In addition, Glantz was the principal investigator on a five-year 2013 $20 million federal grant to research tobacco and e-cigarettes and serves the same role on another $20 million grant National Institutes of Health grant that runs until 2023. Glantz’s two recent reports on vaping and heart attacks were funded through the first and second federal grants. He and Bhatta said in the reports that they had no financial disclosures to report.
Rodu, who New York University public health professor Ray Niaura calls a “fastidious scientist,” has thousands of entries in UCSF’s tobacco library, which both Glantz and Rodu cite to prove their points about the Kentucky researcher.
Glantz calls Rodu a “tobacco industry apologist” and points to documents UCSF has collected that show Rodu’s connections to the tobacco industry.
Brad Rodu is a professor of medicine and the endowed chair of research on tobacco harm reduction at the University of Louisville. (Photo: University of Louisville)
Rodu says his work since 2005 has been supported by unrestricted grants to the University of Louisville from Altria (which operates Philip Morris), US Smokeless Tobacco, Swedish Match, British American Tobacco and Reynolds American. He is also a senior fellow at the Heartland Institute, a right-leaning group that doesn’t disclose its funding, but says he only receives reimbursement for travel.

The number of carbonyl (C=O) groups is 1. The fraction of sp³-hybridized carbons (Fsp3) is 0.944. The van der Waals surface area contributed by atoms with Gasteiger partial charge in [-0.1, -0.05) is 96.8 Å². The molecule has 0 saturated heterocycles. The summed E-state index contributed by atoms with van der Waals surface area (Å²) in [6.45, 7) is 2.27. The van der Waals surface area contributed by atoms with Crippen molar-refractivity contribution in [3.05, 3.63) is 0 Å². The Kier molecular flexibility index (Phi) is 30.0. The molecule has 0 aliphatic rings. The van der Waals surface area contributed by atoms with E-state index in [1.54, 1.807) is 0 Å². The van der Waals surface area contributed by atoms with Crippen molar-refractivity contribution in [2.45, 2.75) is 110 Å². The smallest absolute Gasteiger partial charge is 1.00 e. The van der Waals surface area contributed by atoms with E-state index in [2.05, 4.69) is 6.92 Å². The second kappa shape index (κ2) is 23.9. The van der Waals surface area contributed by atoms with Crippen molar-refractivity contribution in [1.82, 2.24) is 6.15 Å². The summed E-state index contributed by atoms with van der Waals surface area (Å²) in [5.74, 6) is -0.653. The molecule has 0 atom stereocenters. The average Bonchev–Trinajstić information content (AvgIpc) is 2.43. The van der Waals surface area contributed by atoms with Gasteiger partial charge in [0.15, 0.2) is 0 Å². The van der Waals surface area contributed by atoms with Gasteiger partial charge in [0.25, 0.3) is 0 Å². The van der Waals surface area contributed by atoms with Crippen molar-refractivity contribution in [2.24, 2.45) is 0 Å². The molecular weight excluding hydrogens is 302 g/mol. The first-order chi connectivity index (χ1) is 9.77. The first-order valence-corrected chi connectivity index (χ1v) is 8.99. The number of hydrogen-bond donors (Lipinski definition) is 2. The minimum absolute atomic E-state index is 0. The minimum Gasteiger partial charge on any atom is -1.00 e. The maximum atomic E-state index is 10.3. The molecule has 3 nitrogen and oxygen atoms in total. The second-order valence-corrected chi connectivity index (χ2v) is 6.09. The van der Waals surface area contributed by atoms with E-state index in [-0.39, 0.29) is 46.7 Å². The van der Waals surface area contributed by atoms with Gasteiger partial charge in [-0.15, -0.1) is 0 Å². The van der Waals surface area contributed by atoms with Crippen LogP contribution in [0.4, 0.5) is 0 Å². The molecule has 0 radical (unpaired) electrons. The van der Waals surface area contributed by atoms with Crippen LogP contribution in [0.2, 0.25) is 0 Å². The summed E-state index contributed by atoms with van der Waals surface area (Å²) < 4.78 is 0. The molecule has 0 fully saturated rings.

Rodu says he sought industry funding after the National Cancer Institute treated him as if he was unethical to suggest that smokeless tobacco was safer than cigarettes when he applied for funding there in 1995. He says he has “worked tirelessly for the elimination of combustible tobacco” and is “an advocate for science and fact-driven academic discourse to educate smokers and consumers of smoke-free alternative products.”
It’s not just personal. It’s a matter of public health.
The dispute goes beyond researchers’ wrangling because it has ramifications on efforts to lower the smoking rate. The decline in smoking has been steady, but slowed in 2018 to 13.7% from 14% in 2017. But it’s still a dramatic drop from 21% in 2005, according to the Centers for Disease Control and Prevention.
Federal regulators have been weighing whether there’s enough of a public health benefit to having adults quit smoking by vaping to risk hooking a new generation of young people on nicotine.